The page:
Climate Change in the Mackenzie Mountains
This project has added safety measures to allow for responsible fielding of volunteers and field staff at this time.
Those measures include
- Proof of vaccination requirement
- Adapted logistics to allow for physical distancing and ventilation where possible
- Face mask use when required or requested
- Daily health checks
- Safeguards for the local community
- Site-specific plans for quarantine, testing, and patient care prepared in advance
When reading the Online Expedition Briefing, please keep these adjustments in mind.
Shrinking sea ice, retreating glaciers, a tree line migrating further north, and less snow that also melts earlier—what do these climate-related changes mean for the Arctic, and for all of us?
Arctic landscapes are changing. Over the last two decades the Mackenzie Mountains have experienced an increase of about 1.25 degrees Celsius in annual permafrost temperature. As a result, trees are being outcompeted by shrubs and the permafrost is thawing. These shifts will change life for every species in the Arctic. That’s why researchers are working hard now to understand exactly how these lands and species work together. Long-term data will allow them to see past seasonal extreme weather events and detect the long term patterns.
On this expedition, you’ll measure evidence of climate change in the majestic Mackenzie Mountains, a range that forms part of the border between Canada’s Northwest Territories and the Yukon and is on the front line of climate change. Among stunning wildlife, including one of the world’s largest herds of mountain caribou, you’ll help take soil and permafrost samples, monitor the status of the tree line, and record information on native plant species. By helping researchers learn all they can about this fragile environment now, you’ll help preserve it for the future.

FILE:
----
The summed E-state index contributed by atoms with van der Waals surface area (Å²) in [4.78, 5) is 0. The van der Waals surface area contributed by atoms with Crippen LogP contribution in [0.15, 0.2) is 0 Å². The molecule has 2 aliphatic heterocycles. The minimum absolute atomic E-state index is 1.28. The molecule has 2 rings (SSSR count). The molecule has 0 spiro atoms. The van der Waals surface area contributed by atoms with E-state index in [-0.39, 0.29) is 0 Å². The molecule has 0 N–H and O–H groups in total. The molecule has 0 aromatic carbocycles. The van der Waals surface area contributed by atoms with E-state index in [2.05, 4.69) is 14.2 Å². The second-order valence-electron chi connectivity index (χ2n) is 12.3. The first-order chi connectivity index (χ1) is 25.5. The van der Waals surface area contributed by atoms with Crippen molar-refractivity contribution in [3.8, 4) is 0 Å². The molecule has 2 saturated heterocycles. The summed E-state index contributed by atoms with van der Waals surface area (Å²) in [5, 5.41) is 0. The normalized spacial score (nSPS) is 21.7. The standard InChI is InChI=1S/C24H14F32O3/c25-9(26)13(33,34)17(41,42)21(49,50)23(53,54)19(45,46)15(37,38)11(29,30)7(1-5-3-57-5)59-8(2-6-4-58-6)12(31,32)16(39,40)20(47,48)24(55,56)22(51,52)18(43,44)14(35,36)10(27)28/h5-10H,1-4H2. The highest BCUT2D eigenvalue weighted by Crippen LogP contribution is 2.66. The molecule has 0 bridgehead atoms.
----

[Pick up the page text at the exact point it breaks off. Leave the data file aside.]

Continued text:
A Typical Itinerary
- DAY 1 Introduction and orientation
- DAY 2 Training, practice in the field
- DAYS 3-6 Monitoring permafrost and soil, surveying vegetation
- DAYS 7-10 Observing animals, lab analysis
- DAY 11 Depart for home
HOW WILL YOU HELP
Look for signs of climate change
You'll use sophisticated equipment to collect data on features of permafrost and soil. This work helps reveal global-warming-related changes in these aspects of the Arctic.
Record plant observations
While hiking, you'll look for vascular plants, lichens, and mosses and monitor plant phenology (the timing of seasonal events such as flowering, first leaves, etc.). You'll also core evergreen and deciduous trees to count their rings, and count their needles.
Survey for mammals and birds
You'll see how climate change is impacting Arctic animals by recording when and where you see them, and how many you observe.
In the afternoon you’ll return to the comfort of the lodge, where you’ll help enter data and process samples in the lab. After a convivial dinner, you might attend a talk on climate change, the natural history of species in the area, or ecotourism. Or you can enjoy the time relaxing, reading, or chatting with team members.
On one day during the expedition, your team will take a break from the research scientist life and explore some of the area’s recreational offerings. Dechen la’ Lodge is the perfect base for day hikes or for simply enjoying your free time by looking out over the landscape.
Field conditions and research needs can lead to changes in the itinerary and activities. We appreciate your cooperation and understanding.
1 Reviews on this Expedition
We asked Earthwatch scientists and staff to share their favorite scientific reads, especially those with an environmental focus, and explain the impact these volumes had on them…
Earthwatch scientists search for evidence of climate change in one of the most extraordinary places on the planet.